According to the USDA, yes—with one big caveat.
Cooking chicken is not typically a difficult process. You take your thawed cut, stick it in the oven or on the stove, and you cook it until the center is no longer pink and glossy, or an inserted thermometer has reached 165 °F. Easy, right?
However, some days are busy and the dinner hour rolls around before you even get a chance to think about what to make. On a day like this, you probably didn’t think to set out your frozen chicken breasts so that they could fully thaw for an effortless chicken-cooking experience. So the question is, can you cook frozen chicken?
According to the USDA, yes, you can safely cook your frozen chicken, as long as you follow a couple general guidelines.
In order to skip the thawing step and turn your frozen chicken into a fully-cooked, safe-to-eat dinner, use your oven or stove top and simply increase your cooking time by at least 50%. In order to do this, make sure that your chicken is frozen in such a way that the individual pieces can be spread out on a baking sheet or skillet. In other words, they’re not all frozen together in rock-hard cluster.
There's one big caveat: Don't try this in a slow cooker. They don't exactly explain why, but presumably it's for the same reason we would recommend against it: because the slow cooker cooks things slowly, there's a chance that the cold meat will spend too much time in the danger zone—the temperature range where bacteria are most likely to grow. In an oven or on a stove top, the cook times are much quicker, and the meat won't spend much time in that range.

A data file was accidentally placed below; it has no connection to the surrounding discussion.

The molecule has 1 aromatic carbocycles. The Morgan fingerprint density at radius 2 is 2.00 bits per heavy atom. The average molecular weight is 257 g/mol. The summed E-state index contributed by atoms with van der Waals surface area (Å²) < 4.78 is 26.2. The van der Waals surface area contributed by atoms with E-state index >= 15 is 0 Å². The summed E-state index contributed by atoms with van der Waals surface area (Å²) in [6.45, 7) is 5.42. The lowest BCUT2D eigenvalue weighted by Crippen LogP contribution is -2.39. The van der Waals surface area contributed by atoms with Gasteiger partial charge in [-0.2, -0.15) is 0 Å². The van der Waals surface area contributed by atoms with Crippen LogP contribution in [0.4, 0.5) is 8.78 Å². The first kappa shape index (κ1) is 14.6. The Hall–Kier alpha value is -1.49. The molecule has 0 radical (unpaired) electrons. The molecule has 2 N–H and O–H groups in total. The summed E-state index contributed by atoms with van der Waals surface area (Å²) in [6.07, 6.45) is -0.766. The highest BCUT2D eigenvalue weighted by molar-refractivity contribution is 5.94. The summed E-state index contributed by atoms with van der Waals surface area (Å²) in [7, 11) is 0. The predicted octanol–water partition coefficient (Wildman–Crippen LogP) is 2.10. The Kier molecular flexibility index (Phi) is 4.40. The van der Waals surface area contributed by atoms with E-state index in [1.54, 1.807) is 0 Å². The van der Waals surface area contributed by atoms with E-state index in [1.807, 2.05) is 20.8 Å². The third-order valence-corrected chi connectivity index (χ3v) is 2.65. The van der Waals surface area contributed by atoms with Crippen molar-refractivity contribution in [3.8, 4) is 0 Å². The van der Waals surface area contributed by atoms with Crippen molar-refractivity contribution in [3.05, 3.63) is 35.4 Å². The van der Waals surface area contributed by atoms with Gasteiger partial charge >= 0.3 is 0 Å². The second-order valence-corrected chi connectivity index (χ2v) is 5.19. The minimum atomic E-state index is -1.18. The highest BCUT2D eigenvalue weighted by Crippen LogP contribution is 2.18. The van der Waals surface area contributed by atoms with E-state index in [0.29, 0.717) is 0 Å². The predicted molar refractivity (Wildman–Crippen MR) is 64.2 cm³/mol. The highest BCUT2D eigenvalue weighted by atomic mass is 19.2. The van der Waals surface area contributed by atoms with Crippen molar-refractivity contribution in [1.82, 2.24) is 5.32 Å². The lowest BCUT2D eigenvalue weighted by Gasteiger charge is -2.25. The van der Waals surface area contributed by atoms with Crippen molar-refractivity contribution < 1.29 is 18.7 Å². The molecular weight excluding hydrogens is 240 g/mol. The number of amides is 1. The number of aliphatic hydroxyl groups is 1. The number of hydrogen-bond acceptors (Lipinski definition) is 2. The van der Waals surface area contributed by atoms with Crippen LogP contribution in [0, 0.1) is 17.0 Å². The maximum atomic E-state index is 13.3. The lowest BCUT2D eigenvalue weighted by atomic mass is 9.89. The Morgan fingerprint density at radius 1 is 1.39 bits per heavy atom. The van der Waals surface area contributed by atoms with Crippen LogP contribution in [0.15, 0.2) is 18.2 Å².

Of course, we would not recommend consistently relying on this strategy, as a bird that’s been thawed properly will likely cook more evenly and taste better. However, we understand that dinner can sometimes be an afterthought, and it’s tempting to reach out for that Chinese takeout menu and call it a night. Fight the temptation of General Tso’s chicken, and opt for this cheaper and healthier dinner shortcut.